3

MetCrawler is an online solution: MetaCrawler.com utilizes metasearch technology to compile results from many of the Web's major search properties, delivering more relevant and comprehensive results every time you search. By accessing multiple search engines for each query, MetaCrawler.com provides you with a richer and more relevant spectrum of results ...


3

You can exclude a domain if it's showing too many results and you don't want any of them. For example, this will skip Stackoverflow in your search, Google Search: javascript regex right to left -site:stackoverflow.com You can add multiple -site: excludes... Google Search: hugo awards 2012 -site:www.thehugoawards.org -site:chicon.org I used that once ...


3

It's not possible. Special characters can not be used to search on in Google. I find this to be the case with other search engines as well (as expected), like Bing, Yahoo! and DuckDuckGo. The documentation for Google Search states: Generally, most punctuation and special characters are ignored in Google Search. A list of special characters that are ...


3

Google has a special HowTo page for you here where you will find advice how to search for a specific link - just as you've described. Use the "link:" operator. For example, to find pages that link to www.google.com, use [ link:google.com ]. You can also search for links to specific pages like [ link:google.com/images ].


2

Try it without the semi-colon: http://www.google.com/search?q=%26%23160. IS that what you're going for? When you put &#160 into the search bar, the url gets encoded such that: %26 = & %23 = #


2

Here's one that's been around for a while: http://www.dogpile.com/ From the front page it looks like it searches Google, Yahoo, Bing and Ask. Powered by Metasearch technology, Dogpile returns all the best results from leading search engines including Google, Yahoo!, Bing and Ask, so you find what you’re looking for faster. Source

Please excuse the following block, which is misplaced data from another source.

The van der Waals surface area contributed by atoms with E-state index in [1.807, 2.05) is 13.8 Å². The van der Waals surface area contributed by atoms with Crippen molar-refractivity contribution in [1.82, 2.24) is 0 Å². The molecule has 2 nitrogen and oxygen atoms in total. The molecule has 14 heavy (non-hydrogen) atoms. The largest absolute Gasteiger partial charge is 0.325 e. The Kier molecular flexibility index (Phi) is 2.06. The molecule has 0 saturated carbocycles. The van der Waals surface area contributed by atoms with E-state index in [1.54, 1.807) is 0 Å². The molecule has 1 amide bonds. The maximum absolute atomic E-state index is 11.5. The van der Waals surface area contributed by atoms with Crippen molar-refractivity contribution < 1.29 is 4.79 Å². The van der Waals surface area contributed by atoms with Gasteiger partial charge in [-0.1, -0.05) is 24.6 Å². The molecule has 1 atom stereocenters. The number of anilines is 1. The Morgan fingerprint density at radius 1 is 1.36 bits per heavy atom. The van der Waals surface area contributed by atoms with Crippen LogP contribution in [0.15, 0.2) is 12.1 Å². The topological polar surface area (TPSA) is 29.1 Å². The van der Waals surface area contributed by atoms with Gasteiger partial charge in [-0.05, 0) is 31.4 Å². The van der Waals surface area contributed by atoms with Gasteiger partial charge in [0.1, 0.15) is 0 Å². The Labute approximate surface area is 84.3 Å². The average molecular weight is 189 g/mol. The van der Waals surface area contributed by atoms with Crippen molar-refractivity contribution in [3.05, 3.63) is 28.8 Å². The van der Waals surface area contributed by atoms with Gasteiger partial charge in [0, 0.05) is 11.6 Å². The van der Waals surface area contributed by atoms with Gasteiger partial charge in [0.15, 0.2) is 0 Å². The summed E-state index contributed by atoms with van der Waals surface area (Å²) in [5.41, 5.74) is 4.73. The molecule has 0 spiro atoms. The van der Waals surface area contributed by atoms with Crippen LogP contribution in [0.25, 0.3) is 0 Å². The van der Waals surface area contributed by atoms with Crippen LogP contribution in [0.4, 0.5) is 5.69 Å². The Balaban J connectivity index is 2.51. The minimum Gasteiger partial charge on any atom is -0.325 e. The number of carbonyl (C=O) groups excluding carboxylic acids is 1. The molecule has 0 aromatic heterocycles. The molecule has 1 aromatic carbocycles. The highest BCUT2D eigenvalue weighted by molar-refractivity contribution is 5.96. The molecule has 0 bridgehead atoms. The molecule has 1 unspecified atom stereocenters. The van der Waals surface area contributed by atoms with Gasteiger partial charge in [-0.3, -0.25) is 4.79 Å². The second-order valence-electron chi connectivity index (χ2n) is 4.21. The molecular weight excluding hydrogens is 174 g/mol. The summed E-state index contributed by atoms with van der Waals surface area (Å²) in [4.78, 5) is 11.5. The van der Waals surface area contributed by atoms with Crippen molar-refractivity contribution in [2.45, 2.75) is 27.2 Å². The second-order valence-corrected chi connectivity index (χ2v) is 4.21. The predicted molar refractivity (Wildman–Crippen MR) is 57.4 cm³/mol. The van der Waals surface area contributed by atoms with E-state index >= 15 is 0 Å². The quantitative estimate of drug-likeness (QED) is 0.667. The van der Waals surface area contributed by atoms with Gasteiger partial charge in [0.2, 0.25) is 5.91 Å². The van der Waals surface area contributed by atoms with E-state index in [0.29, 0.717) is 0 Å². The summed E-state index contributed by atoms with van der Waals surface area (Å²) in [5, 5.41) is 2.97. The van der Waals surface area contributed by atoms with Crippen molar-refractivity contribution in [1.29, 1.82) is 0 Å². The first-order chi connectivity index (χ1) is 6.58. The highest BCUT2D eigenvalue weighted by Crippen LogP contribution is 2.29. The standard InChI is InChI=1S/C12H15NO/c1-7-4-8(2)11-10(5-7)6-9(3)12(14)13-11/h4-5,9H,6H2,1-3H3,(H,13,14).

2

Using the -site: syntax would be the best way. Any other approach (editing hosts files, proxies etc.) will still mean that Google will return a link to the site, but you won't be able to click it. I've been caught out by this myself and I read the URLs more closely now.


2

Search engines are all about getting you to what you're looking for. The type of site you mention is all about looking enough like what you're looking for that search engines will rank them high - and they will have visitor numbers that enable them to make a commercial return. The best of breed do actually add some value, putting material together in one ...


2

If you don't mind killing off all other Javascript features, the most reliable way is to just disallow all Javascript for the search page. No thanks to Google using one domain for so many of its services, you can't do that with NoScript's base functionality, but you can with NoScript's ABE (Application Boundaries Enforcer) subsystem. Here's a little ABE ...